It means that, if you decide to buy and rent out in Madrid, there will be a good number of people who can become your potential tenants.

If you decide to buy and rent out to long-term tenants, you should target young professionals, students, and expats looking for a place in the city center. For short-term rentals, tourists and business travelers are the main target.

Here is a little summary table we've made for you.

Property type and area Profiles of potential tenants What they are looking for Expected monthly rent in $

Apartment in Salamanca

High-income professionals

Prestigious area, upscale amenities

$1,200 - $2,500

Studio in Malasaña

Young adults, artists

Bohemian neighborhood, vibrant nightlife

$600 - $1,200

2-Bedroom Flat in Chamartín

Families, expats

International schools, transportation

$900 - $1,800

Penthouse in Retiro

Well-off retirees

Near parks, cultural attractions

$1,500 - $3,000

Apartment in Lavapiés

Students, young professionals

Multicultural neighborhood, affordability

$500 - $1,100

1-Bedroom Flat in La Latina

Local and international singles

Historic charm, tapas bars

$700 - $1,300

Townhouse in Pozuelo

Upper-middle-class families

Suburban living, private schools

$1,200 - $2,800

Rental yields

Nowadays, rental yields in Madrid are usually below 5%. It's not much. A good rental yield is usually around 7% or higher. Maybe, you knew it already.

The best rental yields in Madrid can be found in areas with high population density, such as the city center and popular neighborhoods like Lavapies and Malasaña, due to the high demand for rental properties in these areas. Additionally, properties with multiple bedrooms and bathrooms tend to have higher rental yields since they can be rented out to multiple tenants.

For further explanation and a more detailed breakdown, you can check the reports and analyses we have made.

Finally, be aware that rental incomes in Madrid are taxed at 19%, which is rather good.


You could also decide to rent short-term to tourists looking for a place to stay during their visit to Madrid, or to business travelers needing a place to stay for a few days.

If you decide to go with that option, look for properties in the central areas of Malasaña, Chueca, and Sol. These areas are known for their lively nightlife and great restaurants, so they tend to attract a lot of short-term visitors.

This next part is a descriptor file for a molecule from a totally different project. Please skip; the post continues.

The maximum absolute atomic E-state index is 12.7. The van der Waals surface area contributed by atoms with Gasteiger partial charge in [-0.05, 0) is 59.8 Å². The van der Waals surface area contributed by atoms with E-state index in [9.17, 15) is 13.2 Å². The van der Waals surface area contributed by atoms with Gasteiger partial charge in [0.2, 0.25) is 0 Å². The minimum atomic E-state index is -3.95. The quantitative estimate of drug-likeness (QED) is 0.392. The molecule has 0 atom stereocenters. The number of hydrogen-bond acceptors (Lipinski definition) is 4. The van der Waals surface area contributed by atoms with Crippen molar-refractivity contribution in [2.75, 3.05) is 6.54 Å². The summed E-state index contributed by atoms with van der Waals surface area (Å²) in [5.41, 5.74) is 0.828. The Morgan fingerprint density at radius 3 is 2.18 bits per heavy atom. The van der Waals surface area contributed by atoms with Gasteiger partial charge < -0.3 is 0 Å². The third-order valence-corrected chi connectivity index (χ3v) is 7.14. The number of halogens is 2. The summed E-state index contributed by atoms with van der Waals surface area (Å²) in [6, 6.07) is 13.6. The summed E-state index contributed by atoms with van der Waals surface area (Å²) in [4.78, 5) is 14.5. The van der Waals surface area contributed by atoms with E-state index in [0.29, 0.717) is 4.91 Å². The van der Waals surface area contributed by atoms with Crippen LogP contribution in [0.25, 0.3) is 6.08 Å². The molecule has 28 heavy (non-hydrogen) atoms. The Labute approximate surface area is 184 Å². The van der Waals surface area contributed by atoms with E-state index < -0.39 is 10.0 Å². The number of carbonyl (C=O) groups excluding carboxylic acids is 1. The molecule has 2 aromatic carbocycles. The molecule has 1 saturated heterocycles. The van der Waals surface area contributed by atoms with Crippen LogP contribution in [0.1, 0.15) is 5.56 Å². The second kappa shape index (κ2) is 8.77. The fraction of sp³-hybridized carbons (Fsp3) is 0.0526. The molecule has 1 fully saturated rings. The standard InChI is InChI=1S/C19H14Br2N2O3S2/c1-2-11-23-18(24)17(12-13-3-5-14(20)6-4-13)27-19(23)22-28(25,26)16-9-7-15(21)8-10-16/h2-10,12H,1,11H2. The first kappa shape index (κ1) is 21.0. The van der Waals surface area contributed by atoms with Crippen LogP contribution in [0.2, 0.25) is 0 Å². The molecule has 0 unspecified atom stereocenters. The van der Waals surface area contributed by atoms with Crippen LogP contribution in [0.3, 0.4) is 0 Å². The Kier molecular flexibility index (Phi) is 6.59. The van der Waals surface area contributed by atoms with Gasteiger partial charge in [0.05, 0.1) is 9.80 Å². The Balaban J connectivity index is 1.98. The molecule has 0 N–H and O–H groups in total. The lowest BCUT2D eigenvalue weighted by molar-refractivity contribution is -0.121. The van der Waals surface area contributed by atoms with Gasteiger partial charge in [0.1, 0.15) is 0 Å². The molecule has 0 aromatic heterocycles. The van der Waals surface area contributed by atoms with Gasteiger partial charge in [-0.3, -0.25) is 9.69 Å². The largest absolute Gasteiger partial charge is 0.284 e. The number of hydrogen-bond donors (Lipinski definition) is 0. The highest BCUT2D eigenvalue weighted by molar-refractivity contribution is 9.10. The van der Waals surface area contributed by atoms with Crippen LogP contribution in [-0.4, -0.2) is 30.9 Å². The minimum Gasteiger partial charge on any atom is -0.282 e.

You will have some competition though - there are around 18,000 Airbnb listings in Madrid. The average daily rate stands around $127.

You have the opportunity to generate a nice additional income stream then. According to online testimonials and analytics platform like AirDNA, Guesty and Inside Airbnb, people who offer short-term rentals in Madrid can make around $2300 per month. Also, the average occupancy rate is estimated at 80%.

Is it worth buying real estate in Madrid then?

Buying a property in Madrid can make sense, but it's not a blanket recommendation. If you're planning to settle down in this vibrant city for the long haul, purchasing a property can be a savvy move. It offers stability and potential savings compared to renting, given Madrid's moderate property price-to-rent ratio.

However, be strategic about where you buy, as property prices vary significantly across neighborhoods. If you're eyeing upscale areas like Salamanca, prepare to pay more, while neighborhoods like Carabanchel offer more budget-friendly options.

Investors should approach Madrid's property market with caution. While Spain's economy is expected to grow, signaling potential for property appreciation, Madrid is currently considered a bit expensive according to the UBS Global Real Estate Bubble Index.

Rental yields are generally below 5%, which may not be as attractive as in other markets. However, the 19% tax rate on rental income can be favorable for property investors.

Ultimately, buying in Madrid can be a smart move for those looking for long-term stability and a permanent residence. But for investors, careful research, neighborhood selection, and consideration of rental strategy are essential to make it a worthwhile venture.

Make sure you understand the real estate market in Madrid

Don't rush into buying the wrong property in Spain. Sit, relax and read our guide to avoid costly mistakes and make the best investment possible.

real estate market Madrid

The content provided here is for informational purposes only and does not imply endorsement or advice. While we strive for accuracy, we do not guarantee the completeness or reliability of the information, including text, images, links, or other elements in this material. Following the content and analyses presented here does not assure specific outcomes. For guidance tailored to your individual circumstances, it is recommended to consult with a professional, such as a lawyer, accountant, or business advisor.